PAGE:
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Math Help - Testing LaTeX

  1. #91
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    Quote Originally Posted by Mathstud28 View Post
    Hmm, this is interesting. I have never seen this identity before. I assume it is derived by converting the inverse sine function to the complex logarithmic form. But anyways, very interesting.

    Also note that

    \leq is gotten by \leq
    Or \le : \le

    The other one is \ge \ge (or \geq \geq)


    (he has posted a topic for this)
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  2. #92
    MHF Contributor Reckoner's Avatar
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    Quote Originally Posted by Mathstud28 View Post
    How would you do qunitic integration?

    \iiiint\int{dxdydzdtdu}
    You can add "negative space" with \!. Try this:

    Code:
    \iiiint\!\!\!\int dx\,dy\,dz\,dt\,du
    which gives

    \iiiint\!\!\!\int dx\,dy\,dz\,dt\,du

    Also, note the use of the \, spacer. I don't think I have ever seen you use it, but it will make your integrals a bit nicer by putting space between the integrand and the variable of integration. e.g.

    Instead of \int xdx, you'd get \int x\,dx.
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  3. #93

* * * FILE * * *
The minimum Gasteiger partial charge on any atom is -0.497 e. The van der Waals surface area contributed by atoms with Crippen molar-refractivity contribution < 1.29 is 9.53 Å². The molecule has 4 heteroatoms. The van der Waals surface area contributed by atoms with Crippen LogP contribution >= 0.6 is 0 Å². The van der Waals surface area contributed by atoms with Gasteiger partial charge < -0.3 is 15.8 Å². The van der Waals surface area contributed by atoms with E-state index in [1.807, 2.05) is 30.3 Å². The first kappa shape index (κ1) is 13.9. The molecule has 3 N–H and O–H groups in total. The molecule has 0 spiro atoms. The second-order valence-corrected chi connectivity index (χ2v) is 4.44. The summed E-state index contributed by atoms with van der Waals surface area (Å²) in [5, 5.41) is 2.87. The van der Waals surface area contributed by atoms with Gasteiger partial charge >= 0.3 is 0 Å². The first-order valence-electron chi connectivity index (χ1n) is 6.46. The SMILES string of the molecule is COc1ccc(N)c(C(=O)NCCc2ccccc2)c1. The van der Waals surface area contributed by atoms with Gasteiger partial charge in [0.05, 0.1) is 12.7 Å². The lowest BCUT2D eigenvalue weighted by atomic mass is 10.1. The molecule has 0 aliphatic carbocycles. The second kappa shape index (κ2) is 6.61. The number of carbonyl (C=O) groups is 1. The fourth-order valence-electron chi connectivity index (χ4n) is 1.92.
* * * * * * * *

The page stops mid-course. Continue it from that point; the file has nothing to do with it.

MHF Contributor Mathstud28's Avatar
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    Quote Originally Posted by Reckoner View Post
    You can add "negative space" with \!. Try this:

    Code:
    \iiiint\!\!\!\int dx\,dy\,dz\,dt\,du
    which gives

    \iiiint\!\!\!\int dx\,dy\,dz\,dt\,du

    Also, note the use of the \, spacer. I don't think I have ever seen you use it, but it will make your integrals a bit nicer by putting space between the integrand and the variable of integration. e.g.

    Instead of \int xdx, you'd get \int x\,dx.
    I didnt think about using the classic \!..!

    and when I space I usually just do either ~ or \quad
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  4. #94
    Rhymes with Orange Chris L T521's Avatar
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    \mathop{\int\mkern-20.8mu \circlearrowleft}\nolimits_C <br />
 {{\mathbf{F}} \cdot d{\mathbf{r}}}  = \iint\limits_R {{\text{curl}}\,{\mathbf{F}} \cdot {\mathbf{k}}\,dA}<br />
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  5. #95
    MHF Contributor Mathstud28's Avatar
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    Quote Originally Posted by Chris L T521 View Post
    \mathop{\int\mkern-20.8mu \circlearrowleft}\nolimits_C <br />
{{\mathbf{F}} \cdot d{\mathbf{r}}} = \iint\limits_R {{\text{curl}}\,{\mathbf{F}} \cdot {\mathbf{k}}\,dA}<br />
    Wow thats a complicated for \oint_{C}\mathbf{F}\cdot{d\mathbf{r}}

    Or even less letters

    \oint_{C}\bold{F}\cdot{d\bold{r}}
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  6. #96
    MHF Contributor Reckoner's Avatar
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    Quote Originally Posted by Mathstud28 View Post
    Wow thats a complicated for \oint_{C}\mathbf{F}\cdot{d\mathbf{r}}

    Or even less letters

    \oint_{C}\bold{F}\cdot{d\bold{r}}
    Actually, I believe he was trying to express a counterclockwise contour integral (look closely and notice the arrow).